Here is an important question that I received recently, which I’ve addressed long ago on the blog, before living memory.  Time to address it again!  The basic issue: isn’t there good evidence that the book of Acts, which describes the spread of Christianity throughout the Roman world, especially through the missionary efforts of Paul, was written by an eyewitness, an actual traveling companion of Paul who was with him for a number of his endeavors?   (Whoever the author is, he wrote the Gospel of Luke as well – so he wrote more words than any other author of the New Testament!  Even more than Paul.)

Here’s the question and the beginning of a response, the totality of which will take two or three posts.   In this beginning, I explain how the tradition started that the author was someone named “Luke” the traveling companion of Paul.



Acts mentions Luke as a traveling companion with Paul. And in areas where it appears the Luke joined Paul, Acts point-of-view changes from “he” to “we”, and then at points where it seems that Luke may have left Paul or stayed behind, point-of-view then reverts back from “we” to “he”. Some historians believe this is a good indication of when Luke was with Paul, when speaking of “we”. This happens several times and must be significant.

Luke writing as “we” tells me that he is probably taking notes during their travels, or perhaps writing those segments of Acts while on the road, and then filling in the “he” blanks when speaking with Paul and others of his travelers. What is your opinion regarding the curious viewpoint changes, and might this indicate that Luke really is the author of both Gospel of Luke and Acts?



I made an off the cuff comment in a previous post that there was a certain logic that has led readers over the years to identify “Luke” as the author of the Third Gospe l.   Let me stress again that the book itself is written anonymously; the author never identifies himself in any way. Moreover, we do not have the identification of the author as Luke until some 100 years after he wrote, in a statement by Irenaeus in his book Against Heresies, where he names the four Gospels as Matthew, Mark, Luke, and John.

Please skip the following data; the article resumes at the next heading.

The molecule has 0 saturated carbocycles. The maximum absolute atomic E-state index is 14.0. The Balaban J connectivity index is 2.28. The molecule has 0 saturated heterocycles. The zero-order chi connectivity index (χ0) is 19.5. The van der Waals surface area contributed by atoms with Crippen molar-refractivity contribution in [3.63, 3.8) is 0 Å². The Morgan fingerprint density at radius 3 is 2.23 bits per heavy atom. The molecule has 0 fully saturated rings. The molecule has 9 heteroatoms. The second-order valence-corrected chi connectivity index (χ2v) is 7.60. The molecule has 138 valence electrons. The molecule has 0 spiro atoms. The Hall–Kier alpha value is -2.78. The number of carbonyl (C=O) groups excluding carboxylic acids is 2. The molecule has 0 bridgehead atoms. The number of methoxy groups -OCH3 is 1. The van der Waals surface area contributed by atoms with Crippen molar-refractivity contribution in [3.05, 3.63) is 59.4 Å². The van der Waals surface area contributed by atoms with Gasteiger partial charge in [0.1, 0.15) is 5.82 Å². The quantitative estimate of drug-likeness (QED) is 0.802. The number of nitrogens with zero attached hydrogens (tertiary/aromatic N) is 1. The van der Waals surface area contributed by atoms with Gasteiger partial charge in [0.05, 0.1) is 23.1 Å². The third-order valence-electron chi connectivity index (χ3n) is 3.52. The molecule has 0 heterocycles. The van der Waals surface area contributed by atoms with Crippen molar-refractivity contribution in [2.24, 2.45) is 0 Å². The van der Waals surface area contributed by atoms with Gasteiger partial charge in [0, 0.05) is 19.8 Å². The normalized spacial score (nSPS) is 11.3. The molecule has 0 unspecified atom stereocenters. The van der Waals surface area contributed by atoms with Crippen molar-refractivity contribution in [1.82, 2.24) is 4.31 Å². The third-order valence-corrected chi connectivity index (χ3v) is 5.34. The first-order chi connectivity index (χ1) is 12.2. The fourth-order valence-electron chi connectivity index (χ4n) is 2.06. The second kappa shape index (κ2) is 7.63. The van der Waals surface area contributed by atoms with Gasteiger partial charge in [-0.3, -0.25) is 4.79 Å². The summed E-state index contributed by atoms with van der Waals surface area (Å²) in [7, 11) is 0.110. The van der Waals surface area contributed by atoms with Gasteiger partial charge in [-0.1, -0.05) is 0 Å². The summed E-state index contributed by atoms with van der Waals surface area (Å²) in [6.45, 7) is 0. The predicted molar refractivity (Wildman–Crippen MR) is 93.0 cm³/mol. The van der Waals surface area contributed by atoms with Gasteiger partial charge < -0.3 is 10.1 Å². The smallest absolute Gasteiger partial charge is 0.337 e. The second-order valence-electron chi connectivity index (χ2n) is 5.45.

So why Luke?  Irenaeus doesn’t tell us, but there appears to be a kind of “exegetical logic” that led to this decision.   The way it works is a bit complicated, but it goes like this:

I mentioned in the previous post that the author of this Gospel also wrote the book of Acts.  It too is anonymous.   But in four passages in the book of Acts, when the author is describing some of the journeys and activities of the apostle Paul, he …

This post deals with a topic most casual readers of the Bible have never thought of.  Surely Luke wrote Luke, right?  And the book of Acts?  And so they must be reliable — OK?  Good questions.  And much harder to answer than one would imagine.  If you want to see how scholars deal with the issues, join the blog!  Costs little, gives lots, all goes to charity.